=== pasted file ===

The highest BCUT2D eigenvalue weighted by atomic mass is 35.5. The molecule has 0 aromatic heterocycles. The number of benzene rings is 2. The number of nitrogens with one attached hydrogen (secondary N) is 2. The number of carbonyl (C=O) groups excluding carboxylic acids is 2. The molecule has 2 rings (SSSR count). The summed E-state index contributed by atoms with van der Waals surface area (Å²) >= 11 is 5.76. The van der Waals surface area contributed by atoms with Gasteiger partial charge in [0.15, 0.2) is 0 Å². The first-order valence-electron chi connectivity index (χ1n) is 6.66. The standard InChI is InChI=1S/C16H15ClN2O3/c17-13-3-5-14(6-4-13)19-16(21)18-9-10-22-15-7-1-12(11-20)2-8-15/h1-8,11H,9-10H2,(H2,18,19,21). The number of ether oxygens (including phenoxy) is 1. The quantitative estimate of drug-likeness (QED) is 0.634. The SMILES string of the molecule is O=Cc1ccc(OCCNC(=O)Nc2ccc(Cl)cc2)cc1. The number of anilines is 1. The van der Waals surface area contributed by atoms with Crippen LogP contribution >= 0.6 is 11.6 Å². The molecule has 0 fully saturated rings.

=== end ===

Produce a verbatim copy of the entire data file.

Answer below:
The highest BCUT2D eigenvalue weighted by atomic mass is 35.5. The molecule has 0 aromatic heterocycles. The number of benzene rings is 2. The number of nitrogens with one attached hydrogen (secondary N) is 2. The number of carbonyl (C=O) groups excluding carboxylic acids is 2. The molecule has 2 rings (SSSR count). The summed E-state index contributed by atoms with van der Waals surface area (Å²) >= 11 is 5.76. The van der Waals surface area contributed by atoms with Gasteiger partial charge in [0.15, 0.2) is 0 Å². The first-order valence-electron chi connectivity index (χ1n) is 6.66. The standard InChI is InChI=1S/C16H15ClN2O3/c17-13-3-5-14(6-4-13)19-16(21)18-9-10-22-15-7-1-12(11-20)2-8-15/h1-8,11H,9-10H2,(H2,18,19,21). The number of ether oxygens (including phenoxy) is 1. The quantitative estimate of drug-likeness (QED) is 0.634. The SMILES string of the molecule is O=Cc1ccc(OCCNC(=O)Nc2ccc(Cl)cc2)cc1. The number of anilines is 1. The van der Waals surface area contributed by atoms with Crippen LogP contribution >= 0.6 is 11.6 Å². The molecule has 0 fully saturated rings.